Pioneers in the development of American Punk, Black Flag was formed in Hermosa Beach, CA, in 1976. Spearheaded by guitarist and chief songwriter Greg Ginn, a UCLA graduate with a degree in economics, Black Flag incorporated the shot-out-of-a-cannon speed of East Coast punk rockers like the Ramones but substituted the Ramones's buzzsaw sound with a sloppier, growling, bass-heavy din. Black Flag's message was anti-authoritarian and non-conformist — an alienated rage against suburban, middle-class values.
Originally fronted by vocalist Keith Morris, who left to form the Circle Jerks, Black Flag went through several vocalists before settling into their most productive period with Henry Rollins, a fan from Washington D.C. who petitioned the band to allow him onstage for a number during a New York performance in 1981. Brought on as frontman, the physically imposing Rollins intensified the group's angry, introspective, socially-isolated aesthetic.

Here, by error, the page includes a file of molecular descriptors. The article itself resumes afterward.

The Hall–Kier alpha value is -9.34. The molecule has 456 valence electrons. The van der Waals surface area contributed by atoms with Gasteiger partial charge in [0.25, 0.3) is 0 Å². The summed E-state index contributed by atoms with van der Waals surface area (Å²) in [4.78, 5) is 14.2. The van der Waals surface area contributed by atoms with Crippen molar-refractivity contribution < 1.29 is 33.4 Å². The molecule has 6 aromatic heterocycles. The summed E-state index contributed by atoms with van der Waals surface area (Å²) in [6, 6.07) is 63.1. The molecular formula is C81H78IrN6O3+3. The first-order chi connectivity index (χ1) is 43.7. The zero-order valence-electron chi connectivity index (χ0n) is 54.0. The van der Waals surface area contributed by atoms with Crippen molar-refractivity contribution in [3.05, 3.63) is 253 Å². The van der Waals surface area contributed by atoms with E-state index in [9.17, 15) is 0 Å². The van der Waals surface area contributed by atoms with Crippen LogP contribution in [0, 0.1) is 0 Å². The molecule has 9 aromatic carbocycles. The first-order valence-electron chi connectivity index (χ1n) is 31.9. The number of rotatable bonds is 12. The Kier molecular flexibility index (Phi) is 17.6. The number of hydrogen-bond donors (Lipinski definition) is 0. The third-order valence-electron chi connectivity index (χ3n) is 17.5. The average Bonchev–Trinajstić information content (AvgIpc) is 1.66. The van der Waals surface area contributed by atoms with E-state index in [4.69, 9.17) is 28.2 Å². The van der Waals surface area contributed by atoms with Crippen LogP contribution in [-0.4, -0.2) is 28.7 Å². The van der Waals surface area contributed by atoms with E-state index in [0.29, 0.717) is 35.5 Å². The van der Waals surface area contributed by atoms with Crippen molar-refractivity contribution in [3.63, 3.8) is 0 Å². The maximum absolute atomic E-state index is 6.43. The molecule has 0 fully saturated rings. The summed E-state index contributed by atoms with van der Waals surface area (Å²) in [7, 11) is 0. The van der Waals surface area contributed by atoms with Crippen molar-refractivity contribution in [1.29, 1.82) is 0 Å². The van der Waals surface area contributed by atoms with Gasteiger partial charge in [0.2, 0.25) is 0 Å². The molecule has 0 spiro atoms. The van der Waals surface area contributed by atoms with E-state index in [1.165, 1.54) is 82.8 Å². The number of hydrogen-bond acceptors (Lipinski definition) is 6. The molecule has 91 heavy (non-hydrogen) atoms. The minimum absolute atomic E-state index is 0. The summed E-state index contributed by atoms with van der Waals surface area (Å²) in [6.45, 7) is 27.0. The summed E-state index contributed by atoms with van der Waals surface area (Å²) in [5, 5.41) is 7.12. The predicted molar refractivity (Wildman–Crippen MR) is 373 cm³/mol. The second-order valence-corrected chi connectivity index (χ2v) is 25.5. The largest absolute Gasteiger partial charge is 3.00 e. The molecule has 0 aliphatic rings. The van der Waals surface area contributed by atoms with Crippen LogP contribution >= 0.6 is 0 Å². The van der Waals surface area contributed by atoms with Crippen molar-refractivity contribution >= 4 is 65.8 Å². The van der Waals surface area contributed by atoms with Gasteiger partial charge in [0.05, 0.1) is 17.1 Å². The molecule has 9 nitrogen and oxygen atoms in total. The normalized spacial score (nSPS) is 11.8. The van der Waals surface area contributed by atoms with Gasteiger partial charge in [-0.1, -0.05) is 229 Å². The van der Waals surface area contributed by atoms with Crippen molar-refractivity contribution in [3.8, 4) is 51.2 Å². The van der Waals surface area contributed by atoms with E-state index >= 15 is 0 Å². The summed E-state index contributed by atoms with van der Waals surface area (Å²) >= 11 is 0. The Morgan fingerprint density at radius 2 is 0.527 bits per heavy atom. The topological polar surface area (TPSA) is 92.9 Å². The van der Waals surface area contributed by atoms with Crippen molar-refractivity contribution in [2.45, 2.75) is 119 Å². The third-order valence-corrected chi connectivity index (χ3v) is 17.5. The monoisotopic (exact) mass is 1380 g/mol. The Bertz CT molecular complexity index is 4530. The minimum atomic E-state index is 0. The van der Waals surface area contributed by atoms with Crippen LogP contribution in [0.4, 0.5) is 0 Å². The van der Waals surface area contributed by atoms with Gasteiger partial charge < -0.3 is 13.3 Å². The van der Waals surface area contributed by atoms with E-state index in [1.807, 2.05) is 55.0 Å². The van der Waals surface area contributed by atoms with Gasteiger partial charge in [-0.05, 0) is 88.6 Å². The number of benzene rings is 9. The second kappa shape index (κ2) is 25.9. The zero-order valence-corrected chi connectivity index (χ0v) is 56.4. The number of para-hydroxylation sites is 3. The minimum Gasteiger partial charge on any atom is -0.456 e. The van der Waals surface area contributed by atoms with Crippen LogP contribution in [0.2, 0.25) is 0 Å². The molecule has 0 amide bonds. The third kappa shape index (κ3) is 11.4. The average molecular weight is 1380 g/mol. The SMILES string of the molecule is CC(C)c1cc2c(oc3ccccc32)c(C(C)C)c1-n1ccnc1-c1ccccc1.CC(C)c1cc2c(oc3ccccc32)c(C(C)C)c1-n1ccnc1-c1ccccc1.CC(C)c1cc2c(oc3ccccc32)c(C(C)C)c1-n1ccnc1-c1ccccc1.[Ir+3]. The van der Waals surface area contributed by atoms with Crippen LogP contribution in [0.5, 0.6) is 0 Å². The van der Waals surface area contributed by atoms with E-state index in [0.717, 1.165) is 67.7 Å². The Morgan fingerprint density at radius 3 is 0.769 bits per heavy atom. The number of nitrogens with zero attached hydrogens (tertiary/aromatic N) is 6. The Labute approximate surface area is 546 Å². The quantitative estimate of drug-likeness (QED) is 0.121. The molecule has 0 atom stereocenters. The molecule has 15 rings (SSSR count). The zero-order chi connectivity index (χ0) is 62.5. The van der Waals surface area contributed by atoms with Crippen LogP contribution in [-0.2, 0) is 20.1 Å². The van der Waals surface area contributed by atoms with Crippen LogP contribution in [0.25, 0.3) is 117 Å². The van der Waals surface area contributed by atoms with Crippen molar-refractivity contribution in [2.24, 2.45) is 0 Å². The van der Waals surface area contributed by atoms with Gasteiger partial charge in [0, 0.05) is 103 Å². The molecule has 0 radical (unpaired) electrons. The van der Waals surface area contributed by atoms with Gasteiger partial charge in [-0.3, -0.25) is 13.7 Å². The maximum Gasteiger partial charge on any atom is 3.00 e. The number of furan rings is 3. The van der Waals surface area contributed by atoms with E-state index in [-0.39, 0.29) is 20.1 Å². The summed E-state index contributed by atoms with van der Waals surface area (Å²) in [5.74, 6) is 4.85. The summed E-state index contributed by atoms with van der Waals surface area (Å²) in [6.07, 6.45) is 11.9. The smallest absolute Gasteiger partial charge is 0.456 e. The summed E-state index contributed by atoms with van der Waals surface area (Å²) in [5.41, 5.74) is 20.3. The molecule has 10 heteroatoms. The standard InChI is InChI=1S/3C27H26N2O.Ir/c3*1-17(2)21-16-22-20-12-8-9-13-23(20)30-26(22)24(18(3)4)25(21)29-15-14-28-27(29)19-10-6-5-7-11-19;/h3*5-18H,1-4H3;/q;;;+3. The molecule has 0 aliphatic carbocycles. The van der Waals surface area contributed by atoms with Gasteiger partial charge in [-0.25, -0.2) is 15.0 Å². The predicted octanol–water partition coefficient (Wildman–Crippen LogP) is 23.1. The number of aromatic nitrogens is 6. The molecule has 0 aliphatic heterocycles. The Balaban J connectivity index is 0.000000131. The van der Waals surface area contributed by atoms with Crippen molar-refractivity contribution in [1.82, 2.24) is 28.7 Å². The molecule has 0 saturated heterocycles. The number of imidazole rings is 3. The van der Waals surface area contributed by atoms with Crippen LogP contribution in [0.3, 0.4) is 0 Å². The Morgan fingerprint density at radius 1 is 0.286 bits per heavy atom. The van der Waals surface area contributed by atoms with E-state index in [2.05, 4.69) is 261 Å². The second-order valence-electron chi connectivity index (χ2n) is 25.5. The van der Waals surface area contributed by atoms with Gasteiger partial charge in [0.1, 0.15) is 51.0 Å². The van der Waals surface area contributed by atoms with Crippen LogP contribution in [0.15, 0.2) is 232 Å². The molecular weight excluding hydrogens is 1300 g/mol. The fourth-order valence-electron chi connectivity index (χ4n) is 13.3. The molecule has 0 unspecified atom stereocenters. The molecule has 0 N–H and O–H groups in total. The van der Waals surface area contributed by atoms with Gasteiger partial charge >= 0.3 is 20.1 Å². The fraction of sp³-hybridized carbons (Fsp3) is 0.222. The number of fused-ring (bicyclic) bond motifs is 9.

Under Ginn's leadership, Black Flag became do-it-yourself pioneers, touring relentlessly and issuing their own records on SST, the label Ginn founded with original bassist Chuck Dukowski. SST would become one of the premiere indie labels of the 1980s, with a roster that included the Minutemen, HÃ¼sker DÃ¼, Sonic Youth, Meat Puppets and others. After a decade marked by numerous lineup changes, GInn broke up Black Flag in 1986; since then various versions of the band have surfaced for various shows and a 2013 tour.